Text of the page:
Ministers have unveiled plans to house asylum seekers in disused military bases to accommodate their “essential living needs and nothing more” despite legal threats from local Conservatives.
Robert Jenrick, the immigration minister, also announced on Wednesday he is “continuing to explore the possibility” of using ferries and barges to reduce the “eye watering” reliance on hotels.
Despite opposition from within the Cabinet, he confirmed that up to 3,700 people will be housed at RAF Wethersfield in Essex and RAF Scampton in Lincolnshire, with an extra 1,200 going to a separate site in East Sussex.
The third location is a former prison in Bexhill that went on to be used as a training facility by the United Arab Emirates, the PA news agency learned.
Charities said the military accommodation is “grossly inadequate” to house people who have fled war.
Senior Conservative Sir Edward Leigh responded by saying an injunction will be sought against the “thoroughly bad decision” in Lincolnshire, after a similar threat came from Essex.
Mr Jenrick told the Commons the Government remained committed to its “legal obligations” to house the destitute but said “we’re not prepared to go further”.
“Accommodation for migrants should meet their essential living needs and nothing more. Because we cannot risk becoming a magnet for the millions of people who are displaced and seeking better economic prospects,” he said.
The minister insisted the sites are “undoubtedly in the national interest” and said “single adult males” only will be forced into the barracks, as he seeks to reduce a hotel bill he put at £2.3 billion a year.
Using repurposed barrack blocks and portacabins, Scampton and Wethersfield will be used to accommodate around 200 people initially before capacity “gradually” increases.
Sir Edward, a former minister who represents Gainsborough in Lincolnshire, said using the former home of the Dambusters RAF squadron could jeopardise a £300 million regeneration project.
Addressing Mr Jenrick, the MP said: “I can inform him that the moment this is confirmed the local authority in West Lindsey will issue an immediate judicial review and injunction against this thoroughly bad decision which is not based on good governance but the politics of trying to do something.”
The plans were going ahead in the Braintree constituency of Foreign Secretary James Cleverly despite him arguing Wethersfield “wasn’t appropriate for asylum accommodation”.
Writing on Facebook on Wednesday, Mr Cleverly said: “Although this decision isn’t the result my constituents and I wanted, I have received assurances that community safety will remain paramount.”
Braintree District Council, which is also controlled by the Conservatives, had already said it was “preparing to apply to the High Court for an interim injunction”.
Mr Jenrick said a “separate site in East Sussex” would also be used, which the Home Office described as a “non-military” location that will house up to 1,200 people, without giving further details.
PA learned the site used to be Northeye prison until its closure in 1992 before being used for training by the UAE.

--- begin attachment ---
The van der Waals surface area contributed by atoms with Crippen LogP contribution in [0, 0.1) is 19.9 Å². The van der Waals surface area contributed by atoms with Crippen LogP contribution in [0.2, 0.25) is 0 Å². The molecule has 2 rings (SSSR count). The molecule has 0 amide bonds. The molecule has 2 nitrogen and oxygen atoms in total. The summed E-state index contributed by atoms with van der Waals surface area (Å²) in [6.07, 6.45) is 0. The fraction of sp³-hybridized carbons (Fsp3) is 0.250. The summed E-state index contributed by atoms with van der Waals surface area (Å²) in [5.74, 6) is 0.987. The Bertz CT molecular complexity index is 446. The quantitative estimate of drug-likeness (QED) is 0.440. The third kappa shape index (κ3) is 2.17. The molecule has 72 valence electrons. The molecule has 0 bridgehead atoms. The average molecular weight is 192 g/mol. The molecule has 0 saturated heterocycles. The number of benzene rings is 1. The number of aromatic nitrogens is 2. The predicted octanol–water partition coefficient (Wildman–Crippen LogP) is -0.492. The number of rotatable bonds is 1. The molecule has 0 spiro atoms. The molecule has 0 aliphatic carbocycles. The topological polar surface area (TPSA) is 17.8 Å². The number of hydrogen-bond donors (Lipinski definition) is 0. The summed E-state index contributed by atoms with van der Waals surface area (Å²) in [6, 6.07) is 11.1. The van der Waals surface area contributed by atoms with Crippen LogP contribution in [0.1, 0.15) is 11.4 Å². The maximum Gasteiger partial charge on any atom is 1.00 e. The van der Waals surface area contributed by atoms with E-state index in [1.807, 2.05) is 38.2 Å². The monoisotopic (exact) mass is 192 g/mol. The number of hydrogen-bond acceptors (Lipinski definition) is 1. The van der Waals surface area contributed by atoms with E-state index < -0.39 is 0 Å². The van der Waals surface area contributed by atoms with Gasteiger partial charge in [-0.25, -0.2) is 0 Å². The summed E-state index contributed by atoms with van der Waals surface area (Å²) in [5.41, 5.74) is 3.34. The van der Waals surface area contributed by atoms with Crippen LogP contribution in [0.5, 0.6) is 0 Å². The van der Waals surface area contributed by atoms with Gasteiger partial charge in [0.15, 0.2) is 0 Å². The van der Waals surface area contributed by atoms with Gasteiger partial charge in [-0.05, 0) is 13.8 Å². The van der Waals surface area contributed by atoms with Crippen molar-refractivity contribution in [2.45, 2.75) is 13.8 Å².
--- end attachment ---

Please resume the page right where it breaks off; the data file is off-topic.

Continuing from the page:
Local MP and transport minister Huw Merriman said: “I know that this decision will have an impact on local authorities and public services. It will also be of great concern to local residents.”
But Mr Jenrick was not able to set out any imminent plans, with a Government source stressing “nothing has been bought” and there are “no barges or ferries”.
However Tory-led Dorset Council said it was aware of talks between the Home Office and the owners of Portland Port “to site floating accommodation for asylum seekers in the port”.
“We have serious concerns about the suitability of the location for this facility,” the council said.
The Refugee Council said it was “deeply concerned” by the plans, saying the suggested accommodation is “entirely unsuitable” to the needs of asylum seekers.
“We must ensure that people fleeing war, conflict and persecution can access safe, dignified, and appropriate accommodation while in the UK asylum system.
“They are also unworkable and will add yet more cost and chaos to the system.”
Alex Fraser, the British Red Cross’s UK director for refugee support, said the proposed sites are “entirely inappropriate for people and will lead to significant suffering”.
“Military sites, by their very nature, can re-traumatise people who have fled war and persecution. These sites may also put vulnerable people at risk of exploitation,” he added.
Amnesty International UK’s Steve Valdez-Symonds said the “huge and expensive backlog” in asylum claims he blames on the Government is “no excuse for failing to treat people properly”.
“People who have escaped terror and torture, endured criminal exploitation and traumatic journeys should be treated with basic human dignity, not corralled on barges or other grossly inadequate and isolated accommodation,” he added.
“The consequences of dismal accommodation – subjecting people to prolonged squalor, social exclusion, mental and physical ill health, even outbreaks of fatal disease – keep being ignored.”